Discrimination within the GLBT community

With all the discrimination coming at us, from so many different angles, I thought I’d take a look at some of the most damning discrimination we face. That within our own community.

A stereotype is defined as a ‘widely held but fixed and oversimplified image or idea of a particular type of person or thing.

But where do stereotypes come from? Within ourselves. When a group of people do the same thing enough times, it becomes the acceptable norm for that group. At some point, the majority of lesbians had to wear flannel, cargo shorts, and Birkenstocks. That was what was acceptable in our community at that point in time.

Just as the media creates stereotypes in the African American community by celebrating the ones that commit crimes, we’ve perpetuated our own stereotypes.

To all of my lesbian readers, I’m sure you know what the butch-femme continuum is, but to those of you that don’t, here’s a link, and my Clif Notes version:


Now, the Butch-Femme Continuum is nothing more than a scale used to categorize the lesbian community. I myself, am a Soft Butch. Meaning I look and dress like a guy, but I’m not a tough, truck-driver type of woman. There are other qualities that follow that, but basically, you’re a femme if you look like a girl, and a butch if you look like a guy.

We categorize ourselves. We create these stereotypes and expectations that we force our own community to live by. How can we be upset at others for creating stereotypes when we do it to ourselves? They’re simply taking what we perpetuate and giving it publicity.

As if it’s not hard enough already for teens to come out of the closet, lesbian teens also have to figure out that not only are they homosexual, but they now have to figure out what category the lesbian community will place them in. We talk about carrying our ‘butch card’ and all this other…bullshit, honestly…and then get pissed off when a heterosexual makes a comment about lesbians and faux hawks.

And that’s just half of it. We not only perpetuate stereotypes, but we discriminate within our own community. If you are a homosexual, take a moment to think about something. How do you feel about bisexuals? Or the transgender community? Are they just freaks whom we need to distance ourselves from in our effort for equality? Are they just confused individuals? If you can’t embrace everyone the same, then what makes you deserve ‘equality’? Why do we deserve same-sex marriage when transgender teens are killing themselves over the cruel punishment they face in society over something they had no choice in?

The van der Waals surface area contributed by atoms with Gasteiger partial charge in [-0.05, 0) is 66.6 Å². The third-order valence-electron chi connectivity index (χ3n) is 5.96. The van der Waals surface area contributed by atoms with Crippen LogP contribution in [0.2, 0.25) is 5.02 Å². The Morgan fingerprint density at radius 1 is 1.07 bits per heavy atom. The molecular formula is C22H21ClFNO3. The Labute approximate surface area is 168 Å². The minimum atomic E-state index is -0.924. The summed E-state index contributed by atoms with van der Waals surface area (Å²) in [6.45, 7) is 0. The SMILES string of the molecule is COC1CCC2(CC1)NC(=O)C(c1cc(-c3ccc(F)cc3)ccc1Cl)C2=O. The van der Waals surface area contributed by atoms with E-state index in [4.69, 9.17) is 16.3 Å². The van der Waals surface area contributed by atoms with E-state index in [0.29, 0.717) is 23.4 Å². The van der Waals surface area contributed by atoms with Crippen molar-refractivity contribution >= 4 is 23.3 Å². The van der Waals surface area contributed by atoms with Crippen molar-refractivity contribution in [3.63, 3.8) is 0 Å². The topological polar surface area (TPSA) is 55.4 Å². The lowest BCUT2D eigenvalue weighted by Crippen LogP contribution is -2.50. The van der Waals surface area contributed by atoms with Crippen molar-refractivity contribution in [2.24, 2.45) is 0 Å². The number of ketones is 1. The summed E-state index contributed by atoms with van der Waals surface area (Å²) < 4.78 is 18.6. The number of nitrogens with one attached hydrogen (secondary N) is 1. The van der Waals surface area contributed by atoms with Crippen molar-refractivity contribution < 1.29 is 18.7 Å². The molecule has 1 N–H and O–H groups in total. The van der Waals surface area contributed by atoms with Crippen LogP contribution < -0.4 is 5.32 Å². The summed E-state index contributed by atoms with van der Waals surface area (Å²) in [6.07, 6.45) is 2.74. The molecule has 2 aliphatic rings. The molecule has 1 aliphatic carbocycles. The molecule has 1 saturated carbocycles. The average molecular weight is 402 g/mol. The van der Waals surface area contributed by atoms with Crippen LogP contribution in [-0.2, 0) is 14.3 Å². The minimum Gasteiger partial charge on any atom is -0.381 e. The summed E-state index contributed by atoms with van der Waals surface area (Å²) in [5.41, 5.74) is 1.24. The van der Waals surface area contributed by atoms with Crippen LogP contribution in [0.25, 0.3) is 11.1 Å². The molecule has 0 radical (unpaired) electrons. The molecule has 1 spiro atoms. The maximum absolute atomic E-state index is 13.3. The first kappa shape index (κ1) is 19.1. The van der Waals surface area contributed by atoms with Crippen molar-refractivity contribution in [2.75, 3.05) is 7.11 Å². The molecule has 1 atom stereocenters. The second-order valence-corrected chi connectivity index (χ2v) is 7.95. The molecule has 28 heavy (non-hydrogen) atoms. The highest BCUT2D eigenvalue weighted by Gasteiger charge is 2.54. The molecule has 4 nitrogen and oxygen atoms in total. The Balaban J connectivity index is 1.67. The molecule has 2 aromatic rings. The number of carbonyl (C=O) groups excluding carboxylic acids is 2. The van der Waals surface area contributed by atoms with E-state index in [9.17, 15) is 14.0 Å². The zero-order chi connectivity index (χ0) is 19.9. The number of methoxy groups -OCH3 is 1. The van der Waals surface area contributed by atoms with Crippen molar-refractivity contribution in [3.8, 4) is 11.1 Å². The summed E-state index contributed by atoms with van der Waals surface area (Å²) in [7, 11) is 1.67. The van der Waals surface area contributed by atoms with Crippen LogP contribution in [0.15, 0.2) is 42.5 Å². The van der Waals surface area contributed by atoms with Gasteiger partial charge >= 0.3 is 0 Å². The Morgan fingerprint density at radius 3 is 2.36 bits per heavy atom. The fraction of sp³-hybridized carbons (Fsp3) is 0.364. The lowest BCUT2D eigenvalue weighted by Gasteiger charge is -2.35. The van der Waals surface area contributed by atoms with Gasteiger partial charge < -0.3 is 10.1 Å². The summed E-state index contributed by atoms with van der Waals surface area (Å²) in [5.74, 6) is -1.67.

Bisexuals are no more confused than I am when I’m trying to figure out what pasta I want from Olive Garden. Transgenders don’t need to accept the body they’re given because some unseen deity screwed up when handing out crotches.

And attraction has nothing to do with stereotypes. I dress in men’s clothing and have short hair and strut instead of prance because that’s what makes me feel comfortable. Not because that gives me a higher score on some imaginary scale or because I need to fulfill a stereotype to make me fit in. I have the things I’m attracted in, and over the years, I’ve dated women of all shapes and sizes. When asked what my ‘type’ is, I can honestly say I don’t have one. Eyes and smile get me first. Everything else just adds to it.

All our lives we categorize everything around us. And we learn it at a young age. Mom and dad tell us to pick up our toys, and give us a place to put those toys. A place for everything and everything in its place. We carry that with us through our lives. It’s easier to handle things when we can put them in a category, and tuck them away into a compartment in our mind of how things are supposed to be.

I say we upset that balance. We upset that categorizing that has come to rule so many aspects of our lives. Stop labeling, stop categorizing, and you’ll see there’s nothing left to stereotype. Because when it all comes down to the end, we are human, and if you line enough of us up, you’ll see the only real difference between us is what’s inside.

So the next time you participate in a march for equality, ask yourself, are you really marching for everyone’s equality? Or just your own? Stop stereotyping, and just be.

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